Punishing 


Punishing

 We tend to punish people because we are angry or frustrated. The easiest example is when we punish our kids. The easiest scenario is that you tell them not to do something over and over and yet they still do it. At some point your patience is exhausted and you lash out.

Punishing a child seems to be somehow “morally justified” because how else will they learn?

The problem is that punishment does not work (or at least it doesn’t get the results we want).

The child is simply trying to get what they want. If one way doesn’t work they may try it 3 or 4 more times (maybe adjusting things slightly each time) just to be sure it doesn’t work. Then they will move on to something else to get what they want.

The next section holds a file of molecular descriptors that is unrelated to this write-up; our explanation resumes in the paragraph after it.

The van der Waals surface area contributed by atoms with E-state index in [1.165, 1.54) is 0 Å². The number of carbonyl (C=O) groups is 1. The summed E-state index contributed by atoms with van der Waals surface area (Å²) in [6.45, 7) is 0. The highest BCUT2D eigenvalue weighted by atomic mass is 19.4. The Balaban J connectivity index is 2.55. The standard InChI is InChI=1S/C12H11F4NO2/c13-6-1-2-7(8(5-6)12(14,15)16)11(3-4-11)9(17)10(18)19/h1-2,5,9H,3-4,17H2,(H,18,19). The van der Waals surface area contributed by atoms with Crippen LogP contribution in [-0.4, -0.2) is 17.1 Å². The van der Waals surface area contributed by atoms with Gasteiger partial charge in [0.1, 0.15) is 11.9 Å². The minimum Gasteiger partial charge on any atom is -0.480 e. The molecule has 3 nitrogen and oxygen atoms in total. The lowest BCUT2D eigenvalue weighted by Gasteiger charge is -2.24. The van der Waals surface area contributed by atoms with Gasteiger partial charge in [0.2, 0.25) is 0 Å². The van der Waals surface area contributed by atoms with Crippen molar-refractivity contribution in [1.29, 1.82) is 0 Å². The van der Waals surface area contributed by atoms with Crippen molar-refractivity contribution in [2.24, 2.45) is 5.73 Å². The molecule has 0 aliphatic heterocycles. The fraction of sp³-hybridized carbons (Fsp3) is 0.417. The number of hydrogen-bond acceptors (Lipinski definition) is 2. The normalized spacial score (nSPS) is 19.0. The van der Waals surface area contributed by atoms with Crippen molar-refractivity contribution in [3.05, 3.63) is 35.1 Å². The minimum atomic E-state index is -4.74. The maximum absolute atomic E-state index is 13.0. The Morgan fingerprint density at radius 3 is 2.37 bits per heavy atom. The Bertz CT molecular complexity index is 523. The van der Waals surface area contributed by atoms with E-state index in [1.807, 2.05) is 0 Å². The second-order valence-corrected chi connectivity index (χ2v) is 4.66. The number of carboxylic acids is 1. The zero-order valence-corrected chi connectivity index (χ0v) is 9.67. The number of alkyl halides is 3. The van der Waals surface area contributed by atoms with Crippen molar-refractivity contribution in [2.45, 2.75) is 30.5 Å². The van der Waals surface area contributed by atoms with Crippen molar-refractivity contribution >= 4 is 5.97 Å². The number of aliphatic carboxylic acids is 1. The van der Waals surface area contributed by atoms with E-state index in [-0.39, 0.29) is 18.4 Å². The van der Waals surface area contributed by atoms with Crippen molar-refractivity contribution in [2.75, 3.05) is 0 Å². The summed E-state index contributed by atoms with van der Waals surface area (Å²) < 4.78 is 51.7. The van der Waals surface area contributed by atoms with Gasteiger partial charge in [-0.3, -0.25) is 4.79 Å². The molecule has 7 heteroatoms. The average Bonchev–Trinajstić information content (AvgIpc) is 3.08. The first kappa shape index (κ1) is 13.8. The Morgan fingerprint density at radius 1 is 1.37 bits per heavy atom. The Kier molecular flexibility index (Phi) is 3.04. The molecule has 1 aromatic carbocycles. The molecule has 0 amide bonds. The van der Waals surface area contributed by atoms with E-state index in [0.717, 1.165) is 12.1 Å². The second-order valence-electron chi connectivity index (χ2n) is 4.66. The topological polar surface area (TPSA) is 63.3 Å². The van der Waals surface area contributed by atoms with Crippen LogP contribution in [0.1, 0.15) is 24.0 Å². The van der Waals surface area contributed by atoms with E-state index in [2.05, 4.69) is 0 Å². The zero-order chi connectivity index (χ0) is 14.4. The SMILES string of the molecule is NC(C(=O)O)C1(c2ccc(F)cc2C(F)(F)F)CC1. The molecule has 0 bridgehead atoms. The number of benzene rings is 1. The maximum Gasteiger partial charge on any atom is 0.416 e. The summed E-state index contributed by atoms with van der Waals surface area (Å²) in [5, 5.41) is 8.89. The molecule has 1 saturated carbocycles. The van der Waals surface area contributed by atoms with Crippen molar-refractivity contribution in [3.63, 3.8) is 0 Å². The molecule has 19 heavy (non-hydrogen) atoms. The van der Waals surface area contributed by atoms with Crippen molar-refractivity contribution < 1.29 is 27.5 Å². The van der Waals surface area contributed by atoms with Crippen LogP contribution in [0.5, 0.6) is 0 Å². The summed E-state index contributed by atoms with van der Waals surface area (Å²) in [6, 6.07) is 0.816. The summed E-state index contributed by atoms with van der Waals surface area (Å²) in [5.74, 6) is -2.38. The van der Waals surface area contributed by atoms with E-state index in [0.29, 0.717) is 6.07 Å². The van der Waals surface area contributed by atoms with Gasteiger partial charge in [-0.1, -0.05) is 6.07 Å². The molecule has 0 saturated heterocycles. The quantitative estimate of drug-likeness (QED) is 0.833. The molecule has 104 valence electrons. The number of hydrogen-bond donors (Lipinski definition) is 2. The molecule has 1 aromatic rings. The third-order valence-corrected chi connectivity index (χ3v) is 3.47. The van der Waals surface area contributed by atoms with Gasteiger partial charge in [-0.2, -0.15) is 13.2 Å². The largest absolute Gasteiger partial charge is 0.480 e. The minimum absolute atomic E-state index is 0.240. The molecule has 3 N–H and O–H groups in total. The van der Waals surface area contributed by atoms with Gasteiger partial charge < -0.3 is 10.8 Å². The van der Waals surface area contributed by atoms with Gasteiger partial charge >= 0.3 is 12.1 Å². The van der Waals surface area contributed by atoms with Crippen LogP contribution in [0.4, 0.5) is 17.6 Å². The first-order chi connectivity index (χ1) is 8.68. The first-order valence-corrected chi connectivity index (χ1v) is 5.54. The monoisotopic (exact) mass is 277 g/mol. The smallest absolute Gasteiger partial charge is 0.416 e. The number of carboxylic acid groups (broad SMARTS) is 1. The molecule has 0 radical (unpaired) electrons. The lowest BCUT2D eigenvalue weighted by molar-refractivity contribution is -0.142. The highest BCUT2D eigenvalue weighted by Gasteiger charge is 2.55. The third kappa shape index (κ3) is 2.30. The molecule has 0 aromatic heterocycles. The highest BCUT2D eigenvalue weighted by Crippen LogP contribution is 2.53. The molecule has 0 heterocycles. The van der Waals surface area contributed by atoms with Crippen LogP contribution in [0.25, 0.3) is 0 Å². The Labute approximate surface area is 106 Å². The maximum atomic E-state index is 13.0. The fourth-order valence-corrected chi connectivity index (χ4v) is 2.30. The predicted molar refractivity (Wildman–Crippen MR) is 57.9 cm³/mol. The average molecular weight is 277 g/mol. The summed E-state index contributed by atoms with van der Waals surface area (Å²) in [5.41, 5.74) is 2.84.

The adult version of punishment is normally in retribution for some transgression. Depending on the circumstances adult punishment is not physical but more often verbal, withholding or enforcing different circumstances. (You must now do . . . or you can no longer have . . .).

Punishing does not work, never has and never will. The attitude is “I am right, you are wrong and I am justified in punishing you”.

The trouble is that: the person being punished doesn’t see it that way. All you wind up with is “Resentment and Conflict”.

Stop trying to play “Judge and Jury”. You don’t have the right.

Douglas Jones
506-386-5868

douglas@douglas-jones.ca

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